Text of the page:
Rise of the Buckjumper; The T18 Class

It wasn’t just the Caley that wore blue!
The Great Eastern is probably my favourite English company after North Eastern and the Midland and this is a really interesting potted history of those useful little six-coupled tank locos of theirs; some of them even reached Scotland after the grouping, so useful were they!

Basilica Fields

James Holden took the job of Locomotive Superintendent of the Great Eastern in 1885 during a period of great urgency for both new express passenger engines and shunting/light goods locos.  The company had recently exploited the opportunities presented by the direct link to the industrial heartland of Yorkshire with the opening of the GN&GE Joint line in 1882, and the growth of heavy long-distance coal trains resulted in a massive expansion of the marshalling yards at March and Temple Mills. With hindsight it may seem surprising that there were only eighteen 0-6-0T shunting engines on the company’s books in 1885, but at that time many of these duties were performed by ageing 0-4-4T and 0-6-0 tender classes.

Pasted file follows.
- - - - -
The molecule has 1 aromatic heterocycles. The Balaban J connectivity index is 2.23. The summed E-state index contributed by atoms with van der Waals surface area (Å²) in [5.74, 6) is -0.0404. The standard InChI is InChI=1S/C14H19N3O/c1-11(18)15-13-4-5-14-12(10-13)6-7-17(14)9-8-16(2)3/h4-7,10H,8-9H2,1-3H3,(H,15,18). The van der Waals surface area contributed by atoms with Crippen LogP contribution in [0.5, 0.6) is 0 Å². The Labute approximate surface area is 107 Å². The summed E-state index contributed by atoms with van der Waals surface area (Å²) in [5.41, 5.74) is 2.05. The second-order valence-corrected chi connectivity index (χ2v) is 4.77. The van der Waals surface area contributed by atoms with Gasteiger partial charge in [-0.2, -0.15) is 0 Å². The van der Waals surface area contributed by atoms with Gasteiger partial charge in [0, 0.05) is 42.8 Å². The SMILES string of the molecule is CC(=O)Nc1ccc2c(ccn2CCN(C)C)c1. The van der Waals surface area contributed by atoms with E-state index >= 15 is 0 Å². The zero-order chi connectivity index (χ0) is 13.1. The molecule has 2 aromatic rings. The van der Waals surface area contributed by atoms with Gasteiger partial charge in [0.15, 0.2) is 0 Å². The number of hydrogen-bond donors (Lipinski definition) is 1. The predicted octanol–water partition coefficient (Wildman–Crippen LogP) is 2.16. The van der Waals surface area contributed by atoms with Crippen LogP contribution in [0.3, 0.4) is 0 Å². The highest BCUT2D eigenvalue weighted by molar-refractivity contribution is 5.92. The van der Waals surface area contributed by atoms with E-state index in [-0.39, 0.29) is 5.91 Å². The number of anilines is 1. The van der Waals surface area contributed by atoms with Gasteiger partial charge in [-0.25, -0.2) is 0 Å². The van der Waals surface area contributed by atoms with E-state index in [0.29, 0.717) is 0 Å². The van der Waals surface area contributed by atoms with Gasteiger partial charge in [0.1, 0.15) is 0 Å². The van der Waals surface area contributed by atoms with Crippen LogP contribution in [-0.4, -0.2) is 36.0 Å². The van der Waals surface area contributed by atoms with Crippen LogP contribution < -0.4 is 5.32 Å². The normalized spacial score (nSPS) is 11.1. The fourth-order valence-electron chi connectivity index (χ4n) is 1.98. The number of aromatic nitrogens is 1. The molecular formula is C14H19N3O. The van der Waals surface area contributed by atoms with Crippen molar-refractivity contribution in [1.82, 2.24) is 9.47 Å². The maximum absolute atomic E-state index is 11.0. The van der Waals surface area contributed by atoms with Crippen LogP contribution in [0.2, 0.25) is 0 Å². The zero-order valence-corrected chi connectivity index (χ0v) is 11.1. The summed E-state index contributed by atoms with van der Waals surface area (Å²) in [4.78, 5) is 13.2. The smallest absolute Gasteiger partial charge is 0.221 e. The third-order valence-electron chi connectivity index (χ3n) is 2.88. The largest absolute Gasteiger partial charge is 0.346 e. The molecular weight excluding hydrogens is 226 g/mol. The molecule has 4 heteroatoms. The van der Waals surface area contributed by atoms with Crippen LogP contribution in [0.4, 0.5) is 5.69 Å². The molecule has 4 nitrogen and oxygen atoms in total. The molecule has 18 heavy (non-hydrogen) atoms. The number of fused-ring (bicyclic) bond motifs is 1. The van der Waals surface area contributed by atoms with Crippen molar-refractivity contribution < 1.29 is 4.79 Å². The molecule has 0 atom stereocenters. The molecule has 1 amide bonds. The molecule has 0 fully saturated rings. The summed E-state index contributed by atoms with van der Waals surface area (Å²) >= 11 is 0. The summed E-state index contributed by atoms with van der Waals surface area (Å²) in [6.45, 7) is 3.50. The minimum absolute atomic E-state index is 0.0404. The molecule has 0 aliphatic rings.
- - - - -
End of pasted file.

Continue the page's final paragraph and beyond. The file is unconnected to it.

Holden was an unusual man, almost unique as a Locomotive Engineer insofar as he didn’t seek to stamp his identity on new locomotives designed during his tenure. Instead, where he saw good in…

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About maxstafford60093

Scotsman in exile. Lover of Scotland's railways, land, people and culture. Always got an ear for new and interesting music. Politically of the left and most definitely repelled by the shallow and narcissistic. An unlikely jazz-cat mod rocker with punk tendencies; a bit 1968, a bit 1977 with a distracting overdub of 1958... Most often found outdoors with my four legged buddy!
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One Response to Rise of the Buckjumper; The T18 Class

  1. Adrian says:

    Thanks for the reblog Dave. Several other ex-GE classes relocated to Scotland including what became the J67s, J69s and F4s, and each of these will be covered in future entries – I hope you’ll find their early histories equally interesting.

    I have an affection for the pre-Group companies straddling the border – one branch of the maternal line is from Roxburghshire – and although I can’t justify any locos from there turning up in East London, I have some NPCS and goods stock from the area (and further north) lined up for an occasional visit.

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